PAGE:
Five houses, a historic site, and a church, all for 12 bucks.  It's a great deal.  So buy a ticket and come visit my little hometown.  Look me up—I'll probably be at one of the tour houses as a guide.  We'll talk about stuff.

Wednesday, August 11, 2010

Chalkboard Fridge

It's too hot outside to do any painting...so I did some indoors and turned my fridge into a chalkboard.

There are instructions for how to do this all over the web, but my favorite ones are here because of her idea about the food diary and the cute drawings she and her boyfriend made on the fridge.  I pretty much followed those instructions, except that I let my paint cure for a whole week before I "seasoned" it by rubbing a piece of chalk all over the door.  Also, I confess that I did not prime first, which I may live to regret.  I did put four coats of paint on the fridge, though.  And about that paint:  Lowe's didn't have the chalkboard green color that I really wanted, but the girl at the paint counter told me that Valspar Signature Colors in flat finish are the same thing as chalkboard paint.  Who knew?  I got Frasier Fir, which I think is pretty close to chalkboard green. 

So, I don't have a food diary or cute drawings on my chalkboard fridge (yet) but I did scrawl one of my favorite quotes on it.  Mark Twain wrote, "Twenty years from now, you will be more disappointed by the things you didn't do than by the ones you did do.  Explore.  Dream.  Discover."

Friday, August 6, 2010

Ick

I had almost forgotten just how bad the back of the house looked until Jan's comment on my last post that we've come a long way in a short amount of time.  This photo was taken in September of '09 before the shed was torn down, but the house looked pretty much the same up until this spring and early summer when I tore off the rest of the shingles and painted.  Ick.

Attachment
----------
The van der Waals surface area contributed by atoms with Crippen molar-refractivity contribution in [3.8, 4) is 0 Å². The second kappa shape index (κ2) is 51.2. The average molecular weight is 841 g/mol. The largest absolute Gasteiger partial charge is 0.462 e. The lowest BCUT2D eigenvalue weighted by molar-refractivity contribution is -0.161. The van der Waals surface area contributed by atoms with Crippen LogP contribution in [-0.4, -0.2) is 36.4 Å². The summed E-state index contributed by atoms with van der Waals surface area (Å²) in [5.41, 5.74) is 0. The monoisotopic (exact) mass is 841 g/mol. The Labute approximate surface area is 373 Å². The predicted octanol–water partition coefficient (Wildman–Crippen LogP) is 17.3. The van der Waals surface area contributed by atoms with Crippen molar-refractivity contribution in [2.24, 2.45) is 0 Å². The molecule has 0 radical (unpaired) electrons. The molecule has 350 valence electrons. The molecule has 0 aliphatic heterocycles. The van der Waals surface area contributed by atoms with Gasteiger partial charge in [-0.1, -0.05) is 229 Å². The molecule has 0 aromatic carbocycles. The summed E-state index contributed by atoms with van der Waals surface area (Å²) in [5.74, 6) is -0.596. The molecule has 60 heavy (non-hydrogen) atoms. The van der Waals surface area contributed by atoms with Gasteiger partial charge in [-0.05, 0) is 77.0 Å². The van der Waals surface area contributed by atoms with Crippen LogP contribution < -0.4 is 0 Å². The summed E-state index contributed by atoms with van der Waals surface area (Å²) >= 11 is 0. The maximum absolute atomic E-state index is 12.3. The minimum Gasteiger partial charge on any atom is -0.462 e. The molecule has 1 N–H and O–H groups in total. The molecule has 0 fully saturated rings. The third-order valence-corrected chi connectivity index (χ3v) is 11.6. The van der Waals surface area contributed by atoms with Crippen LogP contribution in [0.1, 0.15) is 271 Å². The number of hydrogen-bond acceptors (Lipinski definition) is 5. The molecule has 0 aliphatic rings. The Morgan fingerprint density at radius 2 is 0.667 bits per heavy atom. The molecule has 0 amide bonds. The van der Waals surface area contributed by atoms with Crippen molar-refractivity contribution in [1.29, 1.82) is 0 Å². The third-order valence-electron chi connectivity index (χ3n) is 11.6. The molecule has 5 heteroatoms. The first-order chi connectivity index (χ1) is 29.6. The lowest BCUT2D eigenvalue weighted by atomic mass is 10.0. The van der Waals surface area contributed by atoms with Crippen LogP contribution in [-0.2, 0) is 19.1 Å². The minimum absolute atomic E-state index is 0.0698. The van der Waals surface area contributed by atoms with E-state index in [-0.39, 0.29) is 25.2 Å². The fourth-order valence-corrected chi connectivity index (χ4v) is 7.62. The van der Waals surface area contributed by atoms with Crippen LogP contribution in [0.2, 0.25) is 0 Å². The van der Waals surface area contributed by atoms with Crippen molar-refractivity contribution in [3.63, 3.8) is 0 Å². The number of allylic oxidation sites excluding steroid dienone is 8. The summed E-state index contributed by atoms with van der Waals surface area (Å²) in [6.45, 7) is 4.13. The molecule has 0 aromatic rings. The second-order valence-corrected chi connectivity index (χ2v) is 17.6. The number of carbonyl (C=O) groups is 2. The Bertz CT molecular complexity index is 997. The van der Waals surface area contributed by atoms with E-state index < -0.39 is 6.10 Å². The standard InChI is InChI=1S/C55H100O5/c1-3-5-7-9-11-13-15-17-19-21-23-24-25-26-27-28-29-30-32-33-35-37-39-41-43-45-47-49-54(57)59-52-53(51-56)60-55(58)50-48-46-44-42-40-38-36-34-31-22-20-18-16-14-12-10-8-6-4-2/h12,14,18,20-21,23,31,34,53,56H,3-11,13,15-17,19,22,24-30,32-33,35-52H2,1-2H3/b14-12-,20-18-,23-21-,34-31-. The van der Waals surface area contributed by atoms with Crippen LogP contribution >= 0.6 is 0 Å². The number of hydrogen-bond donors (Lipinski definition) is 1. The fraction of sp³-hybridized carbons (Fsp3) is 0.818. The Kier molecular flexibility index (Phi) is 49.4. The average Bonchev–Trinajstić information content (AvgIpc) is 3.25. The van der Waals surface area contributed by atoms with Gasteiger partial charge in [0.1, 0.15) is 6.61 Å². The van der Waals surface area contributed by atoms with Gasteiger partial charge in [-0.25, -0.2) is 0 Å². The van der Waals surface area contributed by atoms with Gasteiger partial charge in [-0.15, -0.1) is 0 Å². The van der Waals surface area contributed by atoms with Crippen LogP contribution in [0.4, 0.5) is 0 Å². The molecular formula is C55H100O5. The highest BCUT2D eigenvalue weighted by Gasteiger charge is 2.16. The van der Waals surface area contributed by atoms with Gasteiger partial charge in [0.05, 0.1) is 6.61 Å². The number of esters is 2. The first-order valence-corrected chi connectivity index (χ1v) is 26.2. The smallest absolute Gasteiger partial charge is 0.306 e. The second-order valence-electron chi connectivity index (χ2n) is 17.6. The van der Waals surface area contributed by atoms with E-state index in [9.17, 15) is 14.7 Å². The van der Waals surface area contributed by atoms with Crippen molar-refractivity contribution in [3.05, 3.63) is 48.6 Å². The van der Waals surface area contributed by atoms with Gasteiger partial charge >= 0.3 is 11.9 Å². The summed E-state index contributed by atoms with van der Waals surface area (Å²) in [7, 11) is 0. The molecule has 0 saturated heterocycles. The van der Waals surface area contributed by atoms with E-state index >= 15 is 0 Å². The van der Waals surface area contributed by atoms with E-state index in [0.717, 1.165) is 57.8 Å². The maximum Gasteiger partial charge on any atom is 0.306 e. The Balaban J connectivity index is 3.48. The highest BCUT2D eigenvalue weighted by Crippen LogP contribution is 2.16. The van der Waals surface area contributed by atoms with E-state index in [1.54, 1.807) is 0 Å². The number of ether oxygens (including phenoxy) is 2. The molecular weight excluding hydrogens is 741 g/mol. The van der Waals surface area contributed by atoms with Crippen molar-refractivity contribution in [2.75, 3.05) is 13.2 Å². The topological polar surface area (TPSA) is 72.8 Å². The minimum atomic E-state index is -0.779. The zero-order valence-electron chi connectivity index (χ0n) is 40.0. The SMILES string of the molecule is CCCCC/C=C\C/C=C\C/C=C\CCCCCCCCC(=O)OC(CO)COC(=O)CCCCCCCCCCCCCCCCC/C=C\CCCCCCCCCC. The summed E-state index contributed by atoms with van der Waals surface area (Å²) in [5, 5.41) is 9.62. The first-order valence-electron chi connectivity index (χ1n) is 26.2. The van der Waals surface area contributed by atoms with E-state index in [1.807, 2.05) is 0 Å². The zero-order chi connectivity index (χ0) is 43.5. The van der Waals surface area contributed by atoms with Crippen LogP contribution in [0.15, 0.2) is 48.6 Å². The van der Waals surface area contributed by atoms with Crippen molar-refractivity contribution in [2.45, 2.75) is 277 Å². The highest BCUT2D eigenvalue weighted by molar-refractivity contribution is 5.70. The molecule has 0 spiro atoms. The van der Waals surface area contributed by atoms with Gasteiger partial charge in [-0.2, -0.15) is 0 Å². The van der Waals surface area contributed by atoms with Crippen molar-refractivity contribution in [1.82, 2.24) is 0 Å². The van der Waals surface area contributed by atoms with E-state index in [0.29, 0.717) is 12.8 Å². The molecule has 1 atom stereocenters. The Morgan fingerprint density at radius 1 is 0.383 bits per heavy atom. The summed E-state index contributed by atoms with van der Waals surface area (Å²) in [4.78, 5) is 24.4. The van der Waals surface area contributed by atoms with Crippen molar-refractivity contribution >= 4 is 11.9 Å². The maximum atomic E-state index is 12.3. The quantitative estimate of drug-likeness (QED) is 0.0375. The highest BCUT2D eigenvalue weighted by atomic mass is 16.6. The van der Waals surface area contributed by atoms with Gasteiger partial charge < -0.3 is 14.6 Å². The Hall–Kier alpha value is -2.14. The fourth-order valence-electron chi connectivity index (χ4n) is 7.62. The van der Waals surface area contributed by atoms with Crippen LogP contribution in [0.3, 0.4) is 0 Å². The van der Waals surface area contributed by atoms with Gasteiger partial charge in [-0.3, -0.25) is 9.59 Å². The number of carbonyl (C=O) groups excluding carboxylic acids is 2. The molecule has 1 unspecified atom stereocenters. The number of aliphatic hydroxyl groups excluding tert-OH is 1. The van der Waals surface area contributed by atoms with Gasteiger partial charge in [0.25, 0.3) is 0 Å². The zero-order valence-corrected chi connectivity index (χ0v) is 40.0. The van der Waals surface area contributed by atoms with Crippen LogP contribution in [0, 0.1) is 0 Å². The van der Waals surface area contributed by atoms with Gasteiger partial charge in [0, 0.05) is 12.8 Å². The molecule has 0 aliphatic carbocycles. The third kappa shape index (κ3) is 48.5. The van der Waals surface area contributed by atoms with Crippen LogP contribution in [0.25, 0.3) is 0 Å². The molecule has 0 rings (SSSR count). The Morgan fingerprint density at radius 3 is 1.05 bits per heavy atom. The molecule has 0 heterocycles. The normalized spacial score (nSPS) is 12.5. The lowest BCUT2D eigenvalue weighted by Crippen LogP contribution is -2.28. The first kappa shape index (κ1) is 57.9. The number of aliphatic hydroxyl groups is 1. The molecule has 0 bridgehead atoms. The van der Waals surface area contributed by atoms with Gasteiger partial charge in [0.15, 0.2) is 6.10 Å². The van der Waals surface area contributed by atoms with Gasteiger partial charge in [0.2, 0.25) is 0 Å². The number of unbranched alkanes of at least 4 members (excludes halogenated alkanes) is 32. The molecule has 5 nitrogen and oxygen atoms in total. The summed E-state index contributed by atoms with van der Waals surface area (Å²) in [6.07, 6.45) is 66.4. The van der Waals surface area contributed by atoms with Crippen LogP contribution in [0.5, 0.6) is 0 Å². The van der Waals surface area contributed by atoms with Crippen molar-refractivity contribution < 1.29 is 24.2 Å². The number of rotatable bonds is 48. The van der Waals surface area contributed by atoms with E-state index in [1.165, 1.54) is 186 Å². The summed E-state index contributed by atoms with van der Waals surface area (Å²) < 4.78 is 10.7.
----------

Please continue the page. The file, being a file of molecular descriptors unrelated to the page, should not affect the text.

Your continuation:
Here's the funny thing:  Next fall I'll probably post the photos of the picket fence and back yard as it looks now, with the unpainted fence, the cluttered patio, and the bare yard—the same photos I'm so proud of now—and say "ick" about those too. 

Monday, August 2, 2010

The Terrible Bad Week, Part 2

So last week goes down as one of the worst weeks I've had lately.  But it wasn't all bad.  Here's the better half of last week...

On the way home from St. Louis, I stopped by Apple Wagon Antiques.  (155 mile marker on I70, at Williamsburg, Mo.)  I hadn't been there in several years and WOW.  This place is incredible.  And huge.  An antique mall, a Fiesta ware outlet, and a home and garden decor store all rolled up in one ginormous building.  I scored these tumblers that match a set of glasses my grandmother owned.  Yay!
And while I was at the vet with Louis, I ran into a guy who refinishes floors.  Wait, that's not giving him nearly enough credit.  Burkhart Floors is known around here as the best in the business.  I'm hoping they can work miracles on the glue-encrusted and water-damaged floors in my house.  Joe gave me his cell phone number and said he'd be glad to come over and give me an estimate.  He looked at me kinda funny when I asked him if his CPR certification was current.  "You know, in case I have a heart attack once I find out how much it'll cost," I said.  He laughed.  I'm serious.  I've just about decided that I want nice floors before I want nice bathrooms...but it's summer now and I'm not freezing while taking a shower.  In the dead of winter I may decide again that remodeling the bathrooms (and moving the back door) is a higher priority.

Saturday night I decompressed from the week with friends and family at the pub. 
That's my son Dylan in the gray shirt with the "Are you kidding me?!" look on his face.  I have no idea what the person next to him said, but that expression cracks me up.  That's me in the gray tank-top next to Dylan.  Yeah, girl clothes and makeup and everything.  I'm talking to Amy, my "bestest bestie" since we were kids.  The guy next to her is our friend John, who makes brief appearances here in the blog from time to time.  It was Alumni Work Weekend at Wentworth Military Academy and almost everyone at the table is an Old Boy.  (Even if some of us are girls.)